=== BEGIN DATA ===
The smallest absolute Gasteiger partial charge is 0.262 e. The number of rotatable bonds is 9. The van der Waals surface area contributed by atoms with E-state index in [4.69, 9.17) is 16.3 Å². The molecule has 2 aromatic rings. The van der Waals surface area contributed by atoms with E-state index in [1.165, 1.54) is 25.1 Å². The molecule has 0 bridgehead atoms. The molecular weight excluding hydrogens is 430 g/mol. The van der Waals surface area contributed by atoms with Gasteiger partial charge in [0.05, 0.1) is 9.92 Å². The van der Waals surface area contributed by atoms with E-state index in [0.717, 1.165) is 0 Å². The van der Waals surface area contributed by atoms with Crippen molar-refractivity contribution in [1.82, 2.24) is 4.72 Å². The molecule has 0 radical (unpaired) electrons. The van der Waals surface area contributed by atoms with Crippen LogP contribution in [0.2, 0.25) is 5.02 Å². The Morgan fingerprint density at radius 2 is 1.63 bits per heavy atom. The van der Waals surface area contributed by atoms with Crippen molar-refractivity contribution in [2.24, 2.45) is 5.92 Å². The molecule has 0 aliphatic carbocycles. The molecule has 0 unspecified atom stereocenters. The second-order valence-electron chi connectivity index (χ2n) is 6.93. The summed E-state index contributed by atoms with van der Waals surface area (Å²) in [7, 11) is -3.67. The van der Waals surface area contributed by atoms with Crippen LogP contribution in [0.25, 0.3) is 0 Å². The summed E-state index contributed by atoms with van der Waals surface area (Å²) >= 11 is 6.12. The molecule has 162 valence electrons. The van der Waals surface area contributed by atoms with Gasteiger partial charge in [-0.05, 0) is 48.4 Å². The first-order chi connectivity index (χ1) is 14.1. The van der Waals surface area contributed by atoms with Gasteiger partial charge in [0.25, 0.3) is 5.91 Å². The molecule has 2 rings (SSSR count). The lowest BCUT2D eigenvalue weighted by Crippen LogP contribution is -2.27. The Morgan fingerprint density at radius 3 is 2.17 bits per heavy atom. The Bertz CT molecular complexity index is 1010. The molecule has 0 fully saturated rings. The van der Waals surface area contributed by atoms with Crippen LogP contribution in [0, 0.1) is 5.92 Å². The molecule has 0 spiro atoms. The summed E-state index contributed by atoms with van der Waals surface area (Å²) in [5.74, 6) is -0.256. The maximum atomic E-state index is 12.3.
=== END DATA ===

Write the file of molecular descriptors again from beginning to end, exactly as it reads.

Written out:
The smallest absolute Gasteiger partial charge is 0.262 e. The number of rotatable bonds is 9. The van der Waals surface area contributed by atoms with E-state index in [4.69, 9.17) is 16.3 Å². The molecule has 2 aromatic rings. The van der Waals surface area contributed by atoms with E-state index in [1.165, 1.54) is 25.1 Å². The molecule has 0 bridgehead atoms. The molecular weight excluding hydrogens is 430 g/mol. The van der Waals surface area contributed by atoms with Gasteiger partial charge in [0.05, 0.1) is 9.92 Å². The van der Waals surface area contributed by atoms with E-state index in [0.717, 1.165) is 0 Å². The van der Waals surface area contributed by atoms with Crippen molar-refractivity contribution in [1.82, 2.24) is 4.72 Å². The molecule has 0 radical (unpaired) electrons. The van der Waals surface area contributed by atoms with Crippen LogP contribution in [0.2, 0.25) is 5.02 Å². The Morgan fingerprint density at radius 2 is 1.63 bits per heavy atom. The van der Waals surface area contributed by atoms with Crippen molar-refractivity contribution in [2.24, 2.45) is 5.92 Å². The molecule has 0 aliphatic carbocycles. The molecule has 0 unspecified atom stereocenters. The second-order valence-electron chi connectivity index (χ2n) is 6.93. The summed E-state index contributed by atoms with van der Waals surface area (Å²) in [7, 11) is -3.67. The van der Waals surface area contributed by atoms with Crippen LogP contribution in [0.25, 0.3) is 0 Å². The summed E-state index contributed by atoms with van der Waals surface area (Å²) >= 11 is 6.12. The molecule has 162 valence electrons. The van der Waals surface area contributed by atoms with Gasteiger partial charge in [-0.05, 0) is 48.4 Å². The first-order chi connectivity index (χ1) is 14.1. The van der Waals surface area contributed by atoms with Gasteiger partial charge in [0.25, 0.3) is 5.91 Å². The molecule has 2 rings (SSSR count). The lowest BCUT2D eigenvalue weighted by Crippen LogP contribution is -2.27. The Morgan fingerprint density at radius 3 is 2.17 bits per heavy atom. The Bertz CT molecular complexity index is 1010. The molecule has 0 fully saturated rings. The van der Waals surface area contributed by atoms with Crippen LogP contribution in [0, 0.1) is 5.92 Å². The molecule has 0 spiro atoms. The summed E-state index contributed by atoms with van der Waals surface area (Å²) in [5.74, 6) is -0.256. The maximum atomic E-state index is 12.3.